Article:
Remanufacturing is a process that restores old products to perform like new, while saving energy, reducing consumption of natural resources, and lowering environmental emissions. By extending the product life cycle, remanufacturing approaches enable closed loop material cycles that are ultimately necessary for a sustainable society. This paper provides some description of the current automotive remanufacturing enterprise, with a particular emphasis on key vehicle components that are currently remanufactured. The analysis yields two major conclusions. First, market price of a remanufactured component in the automotive sector is surprisingly uncorrelated with the number of companies engaged in remanufacturing that component — at least for companies registered with the Automotive Parts Remanufacturing Association (ARPA). Second, and less surprisingly, we find that remanufacturing reduces environmental burden significantly over new production. This improvement, for the case of the alternator used as a case study, can easily exceed one order of magnitude in the categories of material use, energy consumption, and greenhouse gas (GHG) emissions that are considered here.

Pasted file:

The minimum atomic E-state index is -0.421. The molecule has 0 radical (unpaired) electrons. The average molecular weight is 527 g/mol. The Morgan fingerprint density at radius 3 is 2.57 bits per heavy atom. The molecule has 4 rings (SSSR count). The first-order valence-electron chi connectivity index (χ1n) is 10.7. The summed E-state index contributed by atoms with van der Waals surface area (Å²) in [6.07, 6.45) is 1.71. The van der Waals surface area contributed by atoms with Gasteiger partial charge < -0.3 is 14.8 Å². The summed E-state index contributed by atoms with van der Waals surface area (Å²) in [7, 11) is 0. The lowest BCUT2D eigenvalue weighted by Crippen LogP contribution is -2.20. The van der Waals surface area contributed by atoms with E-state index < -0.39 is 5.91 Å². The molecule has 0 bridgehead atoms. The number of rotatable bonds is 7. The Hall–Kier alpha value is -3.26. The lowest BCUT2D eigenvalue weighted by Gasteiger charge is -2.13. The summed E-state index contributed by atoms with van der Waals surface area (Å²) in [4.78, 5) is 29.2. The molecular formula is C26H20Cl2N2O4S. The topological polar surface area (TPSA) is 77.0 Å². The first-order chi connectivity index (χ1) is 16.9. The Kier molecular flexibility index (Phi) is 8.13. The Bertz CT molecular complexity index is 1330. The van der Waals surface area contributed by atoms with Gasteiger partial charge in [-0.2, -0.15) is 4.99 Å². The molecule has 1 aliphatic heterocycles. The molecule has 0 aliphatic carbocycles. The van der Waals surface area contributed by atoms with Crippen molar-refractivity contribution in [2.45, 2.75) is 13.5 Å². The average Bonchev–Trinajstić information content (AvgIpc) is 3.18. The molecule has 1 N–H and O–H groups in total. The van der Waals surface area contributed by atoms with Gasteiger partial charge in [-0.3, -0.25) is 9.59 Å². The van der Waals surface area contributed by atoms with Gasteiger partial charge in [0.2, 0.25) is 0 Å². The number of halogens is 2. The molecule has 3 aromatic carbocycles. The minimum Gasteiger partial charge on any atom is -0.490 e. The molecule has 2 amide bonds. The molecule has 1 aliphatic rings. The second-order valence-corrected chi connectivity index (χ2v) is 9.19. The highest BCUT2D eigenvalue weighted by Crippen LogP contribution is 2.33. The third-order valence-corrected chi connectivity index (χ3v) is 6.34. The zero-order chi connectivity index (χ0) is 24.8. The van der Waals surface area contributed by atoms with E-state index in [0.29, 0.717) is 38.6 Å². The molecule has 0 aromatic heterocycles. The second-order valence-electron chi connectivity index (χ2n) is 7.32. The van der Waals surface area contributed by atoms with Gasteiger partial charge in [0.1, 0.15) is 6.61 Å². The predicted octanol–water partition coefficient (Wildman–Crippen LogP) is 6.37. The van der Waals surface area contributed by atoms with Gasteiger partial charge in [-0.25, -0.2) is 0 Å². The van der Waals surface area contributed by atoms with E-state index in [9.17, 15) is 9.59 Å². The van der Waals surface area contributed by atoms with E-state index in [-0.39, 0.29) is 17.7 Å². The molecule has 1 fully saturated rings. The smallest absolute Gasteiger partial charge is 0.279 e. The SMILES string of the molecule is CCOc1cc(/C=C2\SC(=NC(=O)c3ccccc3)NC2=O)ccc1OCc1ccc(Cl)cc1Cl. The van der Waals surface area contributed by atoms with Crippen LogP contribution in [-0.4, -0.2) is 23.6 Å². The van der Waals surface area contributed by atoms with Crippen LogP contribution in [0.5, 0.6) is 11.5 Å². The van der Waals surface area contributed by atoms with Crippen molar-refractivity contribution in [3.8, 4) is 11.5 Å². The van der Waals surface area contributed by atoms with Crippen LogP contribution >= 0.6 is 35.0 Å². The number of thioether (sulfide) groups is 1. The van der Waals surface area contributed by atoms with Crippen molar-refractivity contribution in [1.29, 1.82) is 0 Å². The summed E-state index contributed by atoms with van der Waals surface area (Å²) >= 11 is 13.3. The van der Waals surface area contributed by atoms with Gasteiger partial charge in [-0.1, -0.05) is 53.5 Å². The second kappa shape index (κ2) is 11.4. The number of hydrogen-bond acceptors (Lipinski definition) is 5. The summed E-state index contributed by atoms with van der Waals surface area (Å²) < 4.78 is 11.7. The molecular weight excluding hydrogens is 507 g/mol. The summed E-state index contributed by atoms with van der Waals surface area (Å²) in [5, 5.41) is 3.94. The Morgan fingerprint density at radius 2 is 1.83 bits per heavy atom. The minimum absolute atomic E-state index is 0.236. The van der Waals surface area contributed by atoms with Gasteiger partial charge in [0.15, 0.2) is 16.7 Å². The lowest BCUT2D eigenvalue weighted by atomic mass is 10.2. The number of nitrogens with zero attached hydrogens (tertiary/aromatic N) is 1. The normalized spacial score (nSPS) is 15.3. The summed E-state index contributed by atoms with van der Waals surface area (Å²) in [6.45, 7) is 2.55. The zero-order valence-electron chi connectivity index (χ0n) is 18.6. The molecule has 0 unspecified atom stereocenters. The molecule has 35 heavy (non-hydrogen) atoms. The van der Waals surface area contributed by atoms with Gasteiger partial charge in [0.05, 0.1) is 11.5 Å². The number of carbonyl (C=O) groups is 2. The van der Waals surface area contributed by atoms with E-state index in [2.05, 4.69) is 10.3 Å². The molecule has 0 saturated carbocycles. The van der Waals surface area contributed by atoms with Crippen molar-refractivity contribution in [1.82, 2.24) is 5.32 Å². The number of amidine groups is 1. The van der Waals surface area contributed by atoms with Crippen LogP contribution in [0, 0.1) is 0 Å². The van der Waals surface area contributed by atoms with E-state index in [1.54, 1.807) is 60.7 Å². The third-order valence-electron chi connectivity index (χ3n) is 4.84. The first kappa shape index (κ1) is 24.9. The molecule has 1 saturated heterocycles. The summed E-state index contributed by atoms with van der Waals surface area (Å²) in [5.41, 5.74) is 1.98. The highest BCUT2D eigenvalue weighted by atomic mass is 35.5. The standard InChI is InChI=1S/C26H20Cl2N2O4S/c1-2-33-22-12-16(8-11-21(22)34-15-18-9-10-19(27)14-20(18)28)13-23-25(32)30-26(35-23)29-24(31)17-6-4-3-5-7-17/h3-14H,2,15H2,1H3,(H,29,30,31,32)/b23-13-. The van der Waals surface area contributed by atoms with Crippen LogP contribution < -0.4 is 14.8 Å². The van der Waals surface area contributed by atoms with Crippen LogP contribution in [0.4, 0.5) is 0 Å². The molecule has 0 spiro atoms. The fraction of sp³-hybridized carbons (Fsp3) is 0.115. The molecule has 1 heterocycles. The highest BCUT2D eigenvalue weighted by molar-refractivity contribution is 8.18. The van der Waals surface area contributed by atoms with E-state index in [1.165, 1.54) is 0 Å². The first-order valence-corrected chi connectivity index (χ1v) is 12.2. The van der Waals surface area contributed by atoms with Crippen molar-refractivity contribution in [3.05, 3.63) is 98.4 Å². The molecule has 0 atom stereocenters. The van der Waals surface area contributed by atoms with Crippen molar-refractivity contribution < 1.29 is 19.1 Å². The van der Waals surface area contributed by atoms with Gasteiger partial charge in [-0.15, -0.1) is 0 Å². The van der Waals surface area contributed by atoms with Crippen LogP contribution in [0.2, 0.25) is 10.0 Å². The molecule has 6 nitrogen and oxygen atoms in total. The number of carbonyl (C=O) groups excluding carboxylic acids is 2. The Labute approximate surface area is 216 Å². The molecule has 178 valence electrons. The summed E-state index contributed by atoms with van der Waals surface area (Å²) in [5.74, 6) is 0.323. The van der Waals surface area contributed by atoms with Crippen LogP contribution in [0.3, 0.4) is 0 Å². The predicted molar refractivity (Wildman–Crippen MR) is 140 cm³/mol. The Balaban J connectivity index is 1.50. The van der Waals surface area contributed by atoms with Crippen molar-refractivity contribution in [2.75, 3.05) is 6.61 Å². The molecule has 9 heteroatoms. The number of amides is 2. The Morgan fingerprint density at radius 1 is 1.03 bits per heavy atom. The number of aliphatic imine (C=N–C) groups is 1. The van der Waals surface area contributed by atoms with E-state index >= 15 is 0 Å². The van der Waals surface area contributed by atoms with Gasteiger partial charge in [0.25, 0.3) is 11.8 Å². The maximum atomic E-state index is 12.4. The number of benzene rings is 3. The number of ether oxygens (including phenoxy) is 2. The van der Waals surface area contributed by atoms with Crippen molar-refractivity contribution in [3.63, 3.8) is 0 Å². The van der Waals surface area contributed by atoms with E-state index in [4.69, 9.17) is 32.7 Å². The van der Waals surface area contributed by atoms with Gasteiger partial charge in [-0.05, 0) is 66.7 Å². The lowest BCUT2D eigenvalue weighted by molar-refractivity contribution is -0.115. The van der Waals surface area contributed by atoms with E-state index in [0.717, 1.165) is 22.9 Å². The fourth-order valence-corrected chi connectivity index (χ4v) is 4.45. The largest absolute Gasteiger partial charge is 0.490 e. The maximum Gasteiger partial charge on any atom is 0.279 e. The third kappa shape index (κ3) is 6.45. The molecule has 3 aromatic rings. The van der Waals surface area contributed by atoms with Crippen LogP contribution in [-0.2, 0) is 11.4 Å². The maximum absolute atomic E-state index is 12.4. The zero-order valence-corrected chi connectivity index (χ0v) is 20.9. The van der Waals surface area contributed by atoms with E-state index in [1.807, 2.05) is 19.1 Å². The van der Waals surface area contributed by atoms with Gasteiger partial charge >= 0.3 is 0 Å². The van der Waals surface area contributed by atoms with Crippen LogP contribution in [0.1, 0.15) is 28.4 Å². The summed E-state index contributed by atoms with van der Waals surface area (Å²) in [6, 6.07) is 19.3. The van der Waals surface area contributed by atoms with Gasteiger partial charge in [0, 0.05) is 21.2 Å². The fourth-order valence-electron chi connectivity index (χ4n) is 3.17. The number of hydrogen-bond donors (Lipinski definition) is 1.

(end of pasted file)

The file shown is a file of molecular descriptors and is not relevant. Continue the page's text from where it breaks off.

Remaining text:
- Manufacturing Engineering Division
Economic and Environmental Assessment of Automotive Remanufacturing: Alternator Case Study
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Kim, H, Raichur, V, & Skerlos, SJ. "Economic and Environmental Assessment of Automotive Remanufacturing: Alternator Case Study." Proceedings of the ASME 2008 International Manufacturing Science and Engineering Conference collocated with the 3rd JSME/ASME International Conference on Materials and Processing. ASME 2008 International Manufacturing Science and Engineering Conference, Volume 1. Evanston, Illinois, USA. October 7–10, 2008. pp. 33-40. ASME. https://doi.org/10.1115/MSEC_ICMP2008-72490
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